Mother’s eyes fell beneath Bobby’s searching arraignment. “Well, Bobby,” she stammered, “I – I – didn’t mean -”
 “Well, mother, I didn’t either,” assented Bobby. He realized that he was getting the upper hand, and was ready for more worlds to conquer.
 Bobby’s father spoke rather reproachfully. “I am very much surprised, Lucy; very much surprised to hear -”
 “You needn’t scold her, father; you tell ‘em too.”
 “Not another word, Bobby! not another word, or I shall punish you severely. When did I ever tell a lie?”
 “You promised the preacher you’d go to church, and I heard you tell mother afterward you told him that just to get rid of him, and you didn’t mean to go at all. An’ you said if I’d weed the onion bed, you’d get me a new rubber ball. I worked awful hard, but you didn’t get me any ball.”
 Bobby’s father looked at Bobby’s mother sheepishly. “I didn’t think. I – I – forgot,” he stumbled.
 Bobby’s bright eyes saw the mutually sheepish look pass between his father and mother, and he knew he was master of the situation.
 “I forgot, too,” he replied. “I guess the whole family forgets,” he added, glancing wistfully at the bat in the corner. As far as he was concerned, it was time for the conference to adjourn.
 “That is all for this time, Bobby. You may go now,” said Bobby’s father, trying to look stern and parental.
 Bobby grabbed the bat, and with a whoop rushed out of the door.
 Then Bobby’s father and mother had a conference in the sitting room all by themselves.

It will bear repeating that all promises to children must be carefully made and kept. If for any reason it is impossible to keep a promise, the reason must be explained, for children have a keen sense of justice which cannot safely be ignored. Frankness and fairness should enter into all dealings with them.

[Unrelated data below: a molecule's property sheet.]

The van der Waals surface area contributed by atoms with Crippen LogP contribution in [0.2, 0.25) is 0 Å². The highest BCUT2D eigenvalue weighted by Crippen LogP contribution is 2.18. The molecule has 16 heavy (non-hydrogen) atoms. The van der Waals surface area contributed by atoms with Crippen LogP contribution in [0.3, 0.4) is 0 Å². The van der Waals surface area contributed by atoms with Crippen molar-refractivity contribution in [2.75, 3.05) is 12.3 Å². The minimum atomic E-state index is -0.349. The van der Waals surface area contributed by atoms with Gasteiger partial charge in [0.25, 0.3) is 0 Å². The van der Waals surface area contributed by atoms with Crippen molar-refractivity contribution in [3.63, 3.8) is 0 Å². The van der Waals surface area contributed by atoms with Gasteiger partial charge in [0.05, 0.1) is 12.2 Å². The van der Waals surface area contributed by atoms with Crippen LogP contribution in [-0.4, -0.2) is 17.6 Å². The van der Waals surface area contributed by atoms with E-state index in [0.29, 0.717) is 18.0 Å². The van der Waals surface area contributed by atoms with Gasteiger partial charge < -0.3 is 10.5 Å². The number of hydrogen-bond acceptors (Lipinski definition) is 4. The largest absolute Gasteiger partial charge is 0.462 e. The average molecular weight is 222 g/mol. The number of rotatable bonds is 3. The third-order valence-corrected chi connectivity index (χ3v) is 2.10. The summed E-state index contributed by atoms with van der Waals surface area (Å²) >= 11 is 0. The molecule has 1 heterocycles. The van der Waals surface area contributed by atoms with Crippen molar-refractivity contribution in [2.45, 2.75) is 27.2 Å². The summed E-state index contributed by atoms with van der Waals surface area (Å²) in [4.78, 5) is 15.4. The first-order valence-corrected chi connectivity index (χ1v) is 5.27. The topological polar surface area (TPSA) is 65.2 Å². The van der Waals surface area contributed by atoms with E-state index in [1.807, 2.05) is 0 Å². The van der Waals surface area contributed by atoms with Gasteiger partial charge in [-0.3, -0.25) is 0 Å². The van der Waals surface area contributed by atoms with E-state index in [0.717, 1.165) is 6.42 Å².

This story is told by Elizabeth Palmer Milbank:

 A little friend and neighbor, aged five years, came in to see me the other day. Shadows were in his eyes and his rosebud mouth drooped. I love the little chap for himself; I love him because for two years mother-love has been to him but a memory. So I welcomed him with a smile and a “What’s the matter with you, Billy-Boy?” but there was no answering smile, just a doleful “I got somefin’ dreffel to tell you, Mrs. Mason.”

 Something too “dreffel” to be said aloud evidently, for he climbed into my lap, put the drooping mouth close to my ear, and whispered, “Mrs. Mason, my papa isn’t a right promiser.” The hopeless, despairing tone made the confession tragic.
 “Why, Billy-Boy, what do you mean?”
 “He promised to bring me some candy, and he didn’t do it.”
 “Oh, but he is such a busy man, dear. He just forgot it.”
“Yes,” he answered soberly, “I thought about that. But he promised to make me a swing, and he didn’t do it.”
 I struggled to hold his faith. “Billy, he probably didn’t have the things ready to make a swing.”
 “Yes, I thought about that, too. But he promised to take me uptown last night, and he didn’t do it; and,” in a tone of sorrowful finality, “I know now he isn’t a right promiser.”
 His voice broke on the last word and his blue yes filled; but too manly to shed tears, he whistled to his dog and hurried away before I could make further excuses for the father who I also knew was “not a right promiser.”

“HE MAY COMMAND HIS CHILDREN”

Of Abraham, the friend of God, this testimony is borne: “For I have know him, to the end that he may command his children and his household after him, that they may keep the way of Jehovah, to do righteousness and justice.”

Though Abraham loved Isaac devotedly, yet no foolish fondness held him back from commanding his son to do right. This was apparent when Isaac became a young man; for he preferred to lose his life as a sacrifice rather than fail to carry out God’s plan. The father is the commander in chief of the family. His commands will be given in love, but he knows they must be given, and that children must learn to obey. He cannot commit this work to others.